These powers are unlocked as you and your squaddies progress through the ranks and range from putting up shields, placing turrets, and sending out drones to firing a dead-eye sniper shot, placing mines, and making an enemy fight for you. These abilities really are invaluable, and executing them via the power wheel is the only way to succeed, as your team is almost entirely ineffective without making use of them. When entering a new battlefield, it’s pretty satisfying when you bring up the weapon wheel and take charge of your entire team in one swoop.
Furthermore, the shooting feels solid, and there’s enough weapon variety to keep shootaholics happy. Weapons vary from 60s assault rifles, shotguns, and pistols, right through to futuristic laser and plasma alternatives. Once you upgrade to the space age weapons, you’ll likely never pick up a traditional projectile-based firearm again, but at least the option's there.
Hidden throughout levels are backpacks for you and your team. These backpacks provide various buffs to your agents, like increased headshot damage and bigger clips. There are also resupply crates located in areas around each level that allow you to swap out agents, further customise your team, and change your weapons around.
The aliens themselves are well designed, with strange eyes and weird, sideways mouths that you can’t take your eyes off. At first there seems to be a decent variety of them ranging from small movie-poster aliens to huge, hulking, armoured beasts. However, while there are a number of different types, stylistically they begin to look the same after the first few levels, and it wasn’t long before we were categorising them internally as big, medium, and small.
Sadly, The Bureau isn’t the most polished of games. It chugs badly, with sound glitches and jarring frame rate issues cropping up far too frequently for a product developed this late in the PlayStation 3’s life cycle. These issues are baffling, as the environments are often sparsely detailed and levels tend to look the same from start to finish. Cutscenes and dialogue animations are very poor, somehow causing the humans to appear more alien than their otherworldly counterparts. It's all very cheap and rough around the edges.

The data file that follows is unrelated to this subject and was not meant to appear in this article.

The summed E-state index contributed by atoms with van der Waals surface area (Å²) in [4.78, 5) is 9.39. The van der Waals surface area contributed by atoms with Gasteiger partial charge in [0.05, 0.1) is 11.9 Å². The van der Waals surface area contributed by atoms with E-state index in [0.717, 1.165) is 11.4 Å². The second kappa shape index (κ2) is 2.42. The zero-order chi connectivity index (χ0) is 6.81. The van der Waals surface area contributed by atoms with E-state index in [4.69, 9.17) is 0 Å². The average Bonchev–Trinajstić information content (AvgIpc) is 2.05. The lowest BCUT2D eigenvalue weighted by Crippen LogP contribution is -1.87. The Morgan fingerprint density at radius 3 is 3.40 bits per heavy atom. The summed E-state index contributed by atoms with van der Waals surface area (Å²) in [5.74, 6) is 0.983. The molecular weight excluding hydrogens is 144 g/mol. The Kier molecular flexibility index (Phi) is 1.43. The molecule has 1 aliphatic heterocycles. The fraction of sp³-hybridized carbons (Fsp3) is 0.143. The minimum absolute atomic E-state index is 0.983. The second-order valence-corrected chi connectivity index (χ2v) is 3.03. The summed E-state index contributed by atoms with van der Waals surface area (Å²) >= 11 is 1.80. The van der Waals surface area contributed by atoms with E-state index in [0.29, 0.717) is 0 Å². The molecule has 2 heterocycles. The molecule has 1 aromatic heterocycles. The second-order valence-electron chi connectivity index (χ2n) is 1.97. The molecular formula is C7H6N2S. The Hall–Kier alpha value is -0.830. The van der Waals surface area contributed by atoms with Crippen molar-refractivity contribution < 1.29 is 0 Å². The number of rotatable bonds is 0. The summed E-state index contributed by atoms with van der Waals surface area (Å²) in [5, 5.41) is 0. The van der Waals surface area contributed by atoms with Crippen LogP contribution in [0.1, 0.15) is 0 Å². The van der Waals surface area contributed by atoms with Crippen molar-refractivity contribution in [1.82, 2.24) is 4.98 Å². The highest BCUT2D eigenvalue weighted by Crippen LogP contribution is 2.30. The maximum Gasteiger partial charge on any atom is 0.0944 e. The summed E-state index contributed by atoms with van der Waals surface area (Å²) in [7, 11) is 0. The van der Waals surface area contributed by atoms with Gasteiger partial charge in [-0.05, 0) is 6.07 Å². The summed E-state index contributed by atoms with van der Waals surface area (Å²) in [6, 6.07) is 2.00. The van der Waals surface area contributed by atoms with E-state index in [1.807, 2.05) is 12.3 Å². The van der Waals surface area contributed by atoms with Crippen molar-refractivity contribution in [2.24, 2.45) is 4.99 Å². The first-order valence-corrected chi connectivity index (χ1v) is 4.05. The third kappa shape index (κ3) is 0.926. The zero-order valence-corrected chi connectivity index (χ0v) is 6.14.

The plot is similarly poor, stringing you along for much of the campaign with very little information. It rectifies this towards the end of the adventure by dumping a concentrated stream of baffling information on you, but by this time you probably won't care. Key characters come and go over the course of the adventure, but you won’t remember any of them fondly. There are even attempts to make you care for personalities that are completely unlikeable – the protagonist included – and the whole narrative comes to a suitably unsatisfying and perplexing end.
The game's biggest issue, though, is its complete lack of identity. Clearly the culmination of a troubled development, this lacks the focus of Enemy Unknown, and feels like a bit of a concoction of different gameplay styles that are done better elsewhere. The result is a Frankenstein monster of mechanics, which may alienate the series' existing fanbase and confound newcomers in the process. There are features ripped straight out of Mass Effect, Resistance, and many more on display here – but none of these elements are executed as well as in their parent properties.
At times the narrative is incomprehensible and the characters are uninteresting and unlikeable, but it's the mismatch of borrowed gameplay mechanics that really lets The Bureau: XCOM Declassified down. Truly embodying the spirit of the phrase 'jack of all trades, master of none', this is another unfortunate victim of rampant focus testing.